The Forestry Institute for Teachers (FIT) is a free residential program offered to Kindergarten through 12th grade educators in California. FIT brings educators into an immersive, week-long field experience with topic-specific training about California’s forest ecosystems, human use of natural resources and environmental education curriculum. The knowledge, skills and tools provided enable educators to effectively teach about forest ecology and forest resource management practices while adopting Next-Generation Science Standards (NGSS) through Project Learning Tree (PLT) and Project WILD. FIT curriculum and sessions are directed by teams of University of California Cooperative Extension (UCCE) Natural Resources/Forestry Advisors and highly qualified K-12 education professionals.
Project Learning Tree uses trees and forests as windows on the world to increase students’ understanding of the environment and actions they can take to conserve it. Since 1976, PLT has reached 138 million students and trained 765,000 educators to help students learn how to think, not what to think about complex environmental issues.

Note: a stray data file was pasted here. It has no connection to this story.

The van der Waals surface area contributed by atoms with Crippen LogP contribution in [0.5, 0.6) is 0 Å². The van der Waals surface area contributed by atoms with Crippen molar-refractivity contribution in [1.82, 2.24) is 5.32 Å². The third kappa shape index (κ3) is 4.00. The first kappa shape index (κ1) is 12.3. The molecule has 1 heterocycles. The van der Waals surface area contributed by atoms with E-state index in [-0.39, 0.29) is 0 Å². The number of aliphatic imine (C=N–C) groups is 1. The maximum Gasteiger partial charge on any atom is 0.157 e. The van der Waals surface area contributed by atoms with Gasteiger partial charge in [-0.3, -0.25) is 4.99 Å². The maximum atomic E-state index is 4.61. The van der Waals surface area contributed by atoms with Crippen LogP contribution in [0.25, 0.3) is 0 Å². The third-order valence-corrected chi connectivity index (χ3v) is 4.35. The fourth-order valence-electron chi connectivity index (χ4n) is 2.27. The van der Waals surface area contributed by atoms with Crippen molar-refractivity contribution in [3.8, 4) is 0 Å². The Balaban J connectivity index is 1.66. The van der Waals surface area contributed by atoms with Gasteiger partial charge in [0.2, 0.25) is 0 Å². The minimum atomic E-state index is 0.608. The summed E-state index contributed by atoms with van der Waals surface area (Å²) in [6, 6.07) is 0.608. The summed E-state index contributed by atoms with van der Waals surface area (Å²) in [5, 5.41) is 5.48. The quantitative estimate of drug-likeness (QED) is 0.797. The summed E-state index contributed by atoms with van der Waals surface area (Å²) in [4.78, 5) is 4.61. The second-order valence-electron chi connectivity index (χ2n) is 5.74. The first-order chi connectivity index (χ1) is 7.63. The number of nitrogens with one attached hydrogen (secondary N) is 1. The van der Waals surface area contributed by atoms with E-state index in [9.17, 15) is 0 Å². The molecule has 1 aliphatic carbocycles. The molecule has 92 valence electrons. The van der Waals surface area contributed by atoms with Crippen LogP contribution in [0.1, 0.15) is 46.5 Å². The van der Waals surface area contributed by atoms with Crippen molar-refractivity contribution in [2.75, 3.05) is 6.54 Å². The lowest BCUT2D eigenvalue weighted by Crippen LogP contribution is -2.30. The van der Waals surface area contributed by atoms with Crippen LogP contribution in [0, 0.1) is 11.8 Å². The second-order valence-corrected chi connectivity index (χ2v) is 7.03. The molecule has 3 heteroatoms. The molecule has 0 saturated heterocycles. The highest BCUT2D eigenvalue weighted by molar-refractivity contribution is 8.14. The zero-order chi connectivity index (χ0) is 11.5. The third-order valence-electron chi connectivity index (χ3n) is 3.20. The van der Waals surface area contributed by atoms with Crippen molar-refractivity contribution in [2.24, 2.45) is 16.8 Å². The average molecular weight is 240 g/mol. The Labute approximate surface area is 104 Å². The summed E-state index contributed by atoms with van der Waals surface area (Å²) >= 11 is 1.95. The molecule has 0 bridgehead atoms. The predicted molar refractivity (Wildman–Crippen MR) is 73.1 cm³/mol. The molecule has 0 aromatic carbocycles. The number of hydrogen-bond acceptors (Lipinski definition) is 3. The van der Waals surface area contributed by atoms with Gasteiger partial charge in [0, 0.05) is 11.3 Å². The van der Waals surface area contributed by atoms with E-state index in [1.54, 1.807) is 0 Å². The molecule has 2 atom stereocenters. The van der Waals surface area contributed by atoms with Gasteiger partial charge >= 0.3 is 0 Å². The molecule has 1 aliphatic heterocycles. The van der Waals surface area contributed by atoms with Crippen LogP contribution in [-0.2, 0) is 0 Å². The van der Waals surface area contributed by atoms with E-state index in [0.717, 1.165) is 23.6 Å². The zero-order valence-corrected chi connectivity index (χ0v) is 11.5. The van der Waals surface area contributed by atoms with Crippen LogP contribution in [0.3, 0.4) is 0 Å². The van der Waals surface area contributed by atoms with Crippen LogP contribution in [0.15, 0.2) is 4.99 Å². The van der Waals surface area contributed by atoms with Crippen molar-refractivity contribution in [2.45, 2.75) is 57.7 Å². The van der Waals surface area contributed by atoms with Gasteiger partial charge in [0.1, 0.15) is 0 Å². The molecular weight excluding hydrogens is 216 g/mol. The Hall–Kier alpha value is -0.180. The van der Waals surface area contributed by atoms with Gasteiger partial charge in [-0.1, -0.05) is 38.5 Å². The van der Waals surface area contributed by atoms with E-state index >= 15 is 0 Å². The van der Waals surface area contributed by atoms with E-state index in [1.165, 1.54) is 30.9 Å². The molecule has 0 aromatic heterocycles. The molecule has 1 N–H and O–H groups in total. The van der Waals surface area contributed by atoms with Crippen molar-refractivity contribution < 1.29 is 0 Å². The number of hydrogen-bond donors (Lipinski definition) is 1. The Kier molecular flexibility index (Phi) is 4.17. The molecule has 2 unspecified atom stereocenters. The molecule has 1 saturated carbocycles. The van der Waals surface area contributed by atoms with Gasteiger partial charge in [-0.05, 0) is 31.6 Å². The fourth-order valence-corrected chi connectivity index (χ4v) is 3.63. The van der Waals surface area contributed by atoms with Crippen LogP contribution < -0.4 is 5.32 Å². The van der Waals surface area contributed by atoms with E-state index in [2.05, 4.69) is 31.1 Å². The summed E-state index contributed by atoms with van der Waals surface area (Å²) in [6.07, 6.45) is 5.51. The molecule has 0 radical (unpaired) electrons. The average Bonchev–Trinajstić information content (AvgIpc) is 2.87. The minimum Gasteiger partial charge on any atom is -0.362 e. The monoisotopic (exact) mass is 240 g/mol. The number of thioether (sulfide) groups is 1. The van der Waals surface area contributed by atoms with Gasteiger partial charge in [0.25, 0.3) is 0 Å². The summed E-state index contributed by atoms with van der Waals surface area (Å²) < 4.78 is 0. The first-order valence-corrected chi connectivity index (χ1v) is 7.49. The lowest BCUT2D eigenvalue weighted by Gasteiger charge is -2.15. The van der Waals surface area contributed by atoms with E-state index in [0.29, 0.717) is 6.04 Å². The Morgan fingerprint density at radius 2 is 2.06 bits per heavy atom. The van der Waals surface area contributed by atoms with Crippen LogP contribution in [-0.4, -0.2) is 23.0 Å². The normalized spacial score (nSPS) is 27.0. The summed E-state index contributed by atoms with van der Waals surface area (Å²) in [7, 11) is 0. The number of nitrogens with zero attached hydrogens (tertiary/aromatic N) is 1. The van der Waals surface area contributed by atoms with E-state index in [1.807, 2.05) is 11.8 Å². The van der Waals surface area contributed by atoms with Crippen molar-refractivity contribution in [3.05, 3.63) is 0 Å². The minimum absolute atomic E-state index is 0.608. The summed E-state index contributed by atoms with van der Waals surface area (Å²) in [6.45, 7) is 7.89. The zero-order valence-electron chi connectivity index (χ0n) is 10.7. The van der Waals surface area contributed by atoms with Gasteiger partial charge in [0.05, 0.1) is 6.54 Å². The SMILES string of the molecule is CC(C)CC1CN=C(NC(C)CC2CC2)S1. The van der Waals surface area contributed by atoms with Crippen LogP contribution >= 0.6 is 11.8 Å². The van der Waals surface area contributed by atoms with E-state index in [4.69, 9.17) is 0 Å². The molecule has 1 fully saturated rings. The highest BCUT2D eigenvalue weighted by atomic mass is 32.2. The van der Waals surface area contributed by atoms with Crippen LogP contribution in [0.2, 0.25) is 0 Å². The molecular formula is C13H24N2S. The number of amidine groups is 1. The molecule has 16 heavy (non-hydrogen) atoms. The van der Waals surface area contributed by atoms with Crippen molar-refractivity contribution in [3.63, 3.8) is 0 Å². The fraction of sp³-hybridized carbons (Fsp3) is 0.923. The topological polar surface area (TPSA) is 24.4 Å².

Project Learning Tree helps develop students’ awareness, knowledge, and appreciation of the environment, builds their skills and ability to make informed decisions, and encourages them to take personal responsibility for sustaining the environment and our quality of life that depends on it. From its beginnings in 1976, PLT has exemplified high-quality environmental education.
FireWorks is an educational program about the science of wildland fire, designed for students in grades K-12. FireWorks provides students with interactive, hands-on materials to study wildland fire. It is highly interdisciplinary and students learn about properties of matter, chemical and physical processes, ecosystem fluctuations and cycles, habitat and survival, and human interactions with ecosystems. Students using FireWorks ask questions, gather information, analyze and interpret it, and communicate their discoveries.
The team is educating children, adults and communities. Their three-pronged approach includes youth education for 500 middle school students and training for teachers; adult education through advanced training for California Naturalists; and community education by partnering with Fire Safe Councils. UCCE is currently redeveloping this national curriculum for local California systems.